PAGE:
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Venue Policies make Access2 Cards Less Effective

The Access2 card program is a great opportunity for people with disabilities to be part of their communities, but policies within partner institutions make it much less useful than it should be.

The Access2 card program was created in 2004 by Easter Seals Canada with help from Cineplex Entertainment and many national disability organizations. When a person with a disability who has an Access2 card comes to a partnering venue with a support person, the support person enters for free or at a reduced rate. Support persons may help people with disabilities:


At The Frank, Accessibility Obstacles Going, Going Gone

SMILES helps city ID issues that gave baseball park a bad rep By Mark Fischenich mfischenich@mankatofreepress.com
July 15, 2018

MANKATO John Aaker isn’t a huge baseball fan, but when he and his family moved into a house less than two blocks from Mankato’s premier baseball park he figured he would hit a few games. After all, the ball field was getting a well-publicized makeover with artificial turf, new scoreboards, more varied concessions, additional seating options and better bathrooms.


Accessible Camps for Children with Disabilities in Canada

Many Canadians have fond memories of summer camps. Not only are summer camps fun for kids, but they also provide the chance to develop skills and forge lasting friendships. Now, imagine a child can’t attend summer camp because they have a disability. They miss out on all the life-changing experiences. Similarly, they miss out on the happy memories that last a lifetime. The good news is that there are accessible camps for children with disabilities throughout Canada!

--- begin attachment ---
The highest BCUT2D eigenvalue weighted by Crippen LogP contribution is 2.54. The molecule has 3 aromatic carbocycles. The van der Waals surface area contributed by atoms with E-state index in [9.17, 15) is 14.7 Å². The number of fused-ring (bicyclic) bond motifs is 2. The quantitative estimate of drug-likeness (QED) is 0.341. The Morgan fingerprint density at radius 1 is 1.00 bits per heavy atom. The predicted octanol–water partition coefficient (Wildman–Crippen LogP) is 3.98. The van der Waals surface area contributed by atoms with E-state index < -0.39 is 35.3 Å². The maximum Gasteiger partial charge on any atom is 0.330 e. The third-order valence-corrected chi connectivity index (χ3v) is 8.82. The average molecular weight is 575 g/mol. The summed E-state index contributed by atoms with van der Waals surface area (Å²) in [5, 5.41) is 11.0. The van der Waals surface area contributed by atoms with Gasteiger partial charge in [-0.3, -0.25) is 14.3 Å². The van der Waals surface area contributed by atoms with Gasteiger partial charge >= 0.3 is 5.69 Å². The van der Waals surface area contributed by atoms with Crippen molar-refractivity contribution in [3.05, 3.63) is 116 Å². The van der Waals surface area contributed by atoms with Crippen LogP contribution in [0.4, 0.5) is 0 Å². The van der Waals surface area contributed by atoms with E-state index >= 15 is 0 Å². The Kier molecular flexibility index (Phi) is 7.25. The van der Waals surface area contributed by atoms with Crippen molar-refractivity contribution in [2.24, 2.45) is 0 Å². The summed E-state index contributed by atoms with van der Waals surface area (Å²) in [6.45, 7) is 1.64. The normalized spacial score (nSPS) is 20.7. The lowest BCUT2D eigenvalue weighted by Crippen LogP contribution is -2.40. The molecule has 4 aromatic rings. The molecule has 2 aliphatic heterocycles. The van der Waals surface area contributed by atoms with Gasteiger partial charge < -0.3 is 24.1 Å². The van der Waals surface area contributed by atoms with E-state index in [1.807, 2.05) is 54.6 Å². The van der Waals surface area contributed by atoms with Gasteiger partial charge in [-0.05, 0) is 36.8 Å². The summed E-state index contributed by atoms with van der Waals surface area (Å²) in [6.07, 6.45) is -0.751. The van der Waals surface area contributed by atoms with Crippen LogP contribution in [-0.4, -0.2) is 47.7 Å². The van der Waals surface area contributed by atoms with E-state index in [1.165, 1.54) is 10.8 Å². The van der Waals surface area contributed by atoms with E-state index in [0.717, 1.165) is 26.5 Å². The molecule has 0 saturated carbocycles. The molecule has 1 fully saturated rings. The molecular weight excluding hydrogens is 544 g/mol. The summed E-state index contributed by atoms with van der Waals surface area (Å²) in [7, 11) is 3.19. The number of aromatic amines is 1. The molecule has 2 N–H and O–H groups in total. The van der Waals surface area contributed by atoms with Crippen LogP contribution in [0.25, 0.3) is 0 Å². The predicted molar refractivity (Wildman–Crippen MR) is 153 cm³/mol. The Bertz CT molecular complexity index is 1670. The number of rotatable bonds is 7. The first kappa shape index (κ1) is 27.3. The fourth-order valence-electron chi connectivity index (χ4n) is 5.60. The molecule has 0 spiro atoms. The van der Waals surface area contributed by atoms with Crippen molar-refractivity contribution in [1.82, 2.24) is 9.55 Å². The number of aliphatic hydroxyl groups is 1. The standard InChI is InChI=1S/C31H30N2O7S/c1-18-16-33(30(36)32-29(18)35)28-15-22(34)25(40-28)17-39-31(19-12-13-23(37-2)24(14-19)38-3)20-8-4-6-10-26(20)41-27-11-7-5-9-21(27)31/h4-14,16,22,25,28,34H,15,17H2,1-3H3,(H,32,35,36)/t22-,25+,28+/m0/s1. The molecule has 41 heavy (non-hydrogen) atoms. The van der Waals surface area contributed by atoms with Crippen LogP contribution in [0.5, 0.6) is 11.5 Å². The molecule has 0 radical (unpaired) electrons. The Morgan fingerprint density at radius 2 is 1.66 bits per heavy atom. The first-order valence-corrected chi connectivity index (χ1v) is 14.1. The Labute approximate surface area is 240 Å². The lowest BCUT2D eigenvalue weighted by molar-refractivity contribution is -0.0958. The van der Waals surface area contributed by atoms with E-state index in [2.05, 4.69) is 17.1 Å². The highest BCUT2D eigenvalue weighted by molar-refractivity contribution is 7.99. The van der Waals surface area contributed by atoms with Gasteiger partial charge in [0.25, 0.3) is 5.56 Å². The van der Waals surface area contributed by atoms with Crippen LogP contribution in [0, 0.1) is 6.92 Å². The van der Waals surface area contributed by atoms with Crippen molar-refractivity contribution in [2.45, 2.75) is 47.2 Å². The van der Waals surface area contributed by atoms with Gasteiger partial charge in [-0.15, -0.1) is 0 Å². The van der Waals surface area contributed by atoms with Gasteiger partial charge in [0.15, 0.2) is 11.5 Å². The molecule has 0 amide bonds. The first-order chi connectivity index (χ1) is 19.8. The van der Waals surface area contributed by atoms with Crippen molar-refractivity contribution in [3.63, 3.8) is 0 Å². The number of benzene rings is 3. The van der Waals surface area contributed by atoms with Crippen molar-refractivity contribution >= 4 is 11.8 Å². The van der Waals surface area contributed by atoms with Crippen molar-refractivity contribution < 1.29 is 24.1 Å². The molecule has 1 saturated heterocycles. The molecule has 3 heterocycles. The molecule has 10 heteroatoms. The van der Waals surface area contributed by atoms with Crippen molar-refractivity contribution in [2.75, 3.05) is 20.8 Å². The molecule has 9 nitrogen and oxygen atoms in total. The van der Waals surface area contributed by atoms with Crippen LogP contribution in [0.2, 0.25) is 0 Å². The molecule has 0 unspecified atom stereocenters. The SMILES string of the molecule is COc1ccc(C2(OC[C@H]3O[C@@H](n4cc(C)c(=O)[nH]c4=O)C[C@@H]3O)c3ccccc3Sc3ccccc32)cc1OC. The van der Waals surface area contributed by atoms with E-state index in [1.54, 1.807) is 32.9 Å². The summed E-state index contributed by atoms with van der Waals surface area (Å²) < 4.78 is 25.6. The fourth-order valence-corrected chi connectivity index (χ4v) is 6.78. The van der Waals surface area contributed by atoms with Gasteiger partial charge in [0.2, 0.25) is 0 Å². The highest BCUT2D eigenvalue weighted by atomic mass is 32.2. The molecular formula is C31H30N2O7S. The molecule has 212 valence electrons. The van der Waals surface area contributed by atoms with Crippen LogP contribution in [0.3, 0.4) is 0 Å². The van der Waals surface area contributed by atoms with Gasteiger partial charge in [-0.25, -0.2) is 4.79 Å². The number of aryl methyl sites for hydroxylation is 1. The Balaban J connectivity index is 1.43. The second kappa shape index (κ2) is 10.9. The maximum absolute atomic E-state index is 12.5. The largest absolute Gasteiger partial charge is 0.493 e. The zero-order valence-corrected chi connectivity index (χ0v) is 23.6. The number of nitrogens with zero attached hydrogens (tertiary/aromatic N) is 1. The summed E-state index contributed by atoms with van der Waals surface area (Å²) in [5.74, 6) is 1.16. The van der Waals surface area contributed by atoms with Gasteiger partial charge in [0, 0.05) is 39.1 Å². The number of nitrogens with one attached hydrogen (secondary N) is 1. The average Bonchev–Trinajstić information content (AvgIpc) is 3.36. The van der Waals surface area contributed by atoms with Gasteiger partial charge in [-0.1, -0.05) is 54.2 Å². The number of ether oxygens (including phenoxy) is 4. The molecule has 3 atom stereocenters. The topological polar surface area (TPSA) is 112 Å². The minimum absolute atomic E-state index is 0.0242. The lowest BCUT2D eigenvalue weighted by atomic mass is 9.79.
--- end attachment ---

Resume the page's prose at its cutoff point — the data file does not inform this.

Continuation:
Accessibility at the 2018 World Cup in Russia

This year, Russia is hosting the 2018 World Cup. Many people from all over the world are attending the World Cup. Some may be wondering, what is accessibility at the 2018 World Cup like?

Accessibility at the 2018 World Cup by the Numbers

According to a BBC news video, people bought 22,000 special access tickets to the World Cup. Special access tickets are for people with mobility impairments. That means that accessibility at the 2018 World Cup affected 22,000 people. However, that number only represents people who bought the special access tickets. Chances are that accessibility at the 2018 World Cup affected more people.


A Look at Premier Doug Ford’s First Throne Speech from the Perspective of Ensuring that Ontario Becomes Accessible to 1.9 Million Ontarians with Disabilities by 2025

ACCESSIBILITY FOR ONTARIANS WITH DISABILITIES ACT ALLIANCE
NEWS RELEASE – FOR IMMEDIATE RELEASE

July 13, 2018 Toronto: Ontario Premier Doug Ford’s first Throne Speech, read at Queen’s Park on July 12, 2018, said nothing about taking new action to ensure that Ontario becomes accessible to 1.9 million Ontarians with disabilities by 2025, the deadline which all parties set in the Accessibility for Ontarians with Disabilities Act 2005. Below the AODA Alliance identifies six passages in the Throne Speech which have implications for the accessibility needs of Ontarians with disabilities. The Throne Speech is where a Government sets out, at a high level, its priorities for action.